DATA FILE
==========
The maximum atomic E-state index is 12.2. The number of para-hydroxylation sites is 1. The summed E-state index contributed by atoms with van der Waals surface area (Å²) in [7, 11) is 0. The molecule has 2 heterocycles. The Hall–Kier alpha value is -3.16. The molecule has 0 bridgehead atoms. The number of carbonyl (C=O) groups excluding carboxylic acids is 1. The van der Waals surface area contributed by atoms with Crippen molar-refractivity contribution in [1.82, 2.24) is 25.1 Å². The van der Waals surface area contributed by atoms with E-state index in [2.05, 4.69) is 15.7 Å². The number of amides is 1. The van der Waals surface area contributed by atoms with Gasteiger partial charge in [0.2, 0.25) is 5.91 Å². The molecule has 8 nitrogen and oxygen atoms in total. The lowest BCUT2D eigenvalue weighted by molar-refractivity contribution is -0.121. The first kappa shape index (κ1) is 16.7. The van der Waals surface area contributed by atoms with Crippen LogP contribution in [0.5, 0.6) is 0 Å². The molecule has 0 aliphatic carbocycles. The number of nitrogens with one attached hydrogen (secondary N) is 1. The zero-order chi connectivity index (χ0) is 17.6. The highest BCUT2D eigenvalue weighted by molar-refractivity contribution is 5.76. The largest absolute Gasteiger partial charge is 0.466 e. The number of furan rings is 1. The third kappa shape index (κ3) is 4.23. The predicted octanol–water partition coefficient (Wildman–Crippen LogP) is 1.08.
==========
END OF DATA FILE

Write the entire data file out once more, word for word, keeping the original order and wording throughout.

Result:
The maximum atomic E-state index is 12.2. The number of para-hydroxylation sites is 1. The summed E-state index contributed by atoms with van der Waals surface area (Å²) in [7, 11) is 0. The molecule has 2 heterocycles. The Hall–Kier alpha value is -3.16. The molecule has 0 bridgehead atoms. The number of carbonyl (C=O) groups excluding carboxylic acids is 1. The van der Waals surface area contributed by atoms with Crippen molar-refractivity contribution in [1.82, 2.24) is 25.1 Å². The van der Waals surface area contributed by atoms with E-state index in [2.05, 4.69) is 15.7 Å². The number of amides is 1. The van der Waals surface area contributed by atoms with Gasteiger partial charge in [0.2, 0.25) is 5.91 Å². The molecule has 8 nitrogen and oxygen atoms in total. The lowest BCUT2D eigenvalue weighted by molar-refractivity contribution is -0.121. The first kappa shape index (κ1) is 16.7. The van der Waals surface area contributed by atoms with Crippen LogP contribution in [0.5, 0.6) is 0 Å². The molecule has 0 aliphatic carbocycles. The number of nitrogens with one attached hydrogen (secondary N) is 1. The zero-order chi connectivity index (χ0) is 17.6. The highest BCUT2D eigenvalue weighted by molar-refractivity contribution is 5.76. The largest absolute Gasteiger partial charge is 0.466 e. The number of furan rings is 1. The third kappa shape index (κ3) is 4.23. The predicted octanol–water partition coefficient (Wildman–Crippen LogP) is 1.08.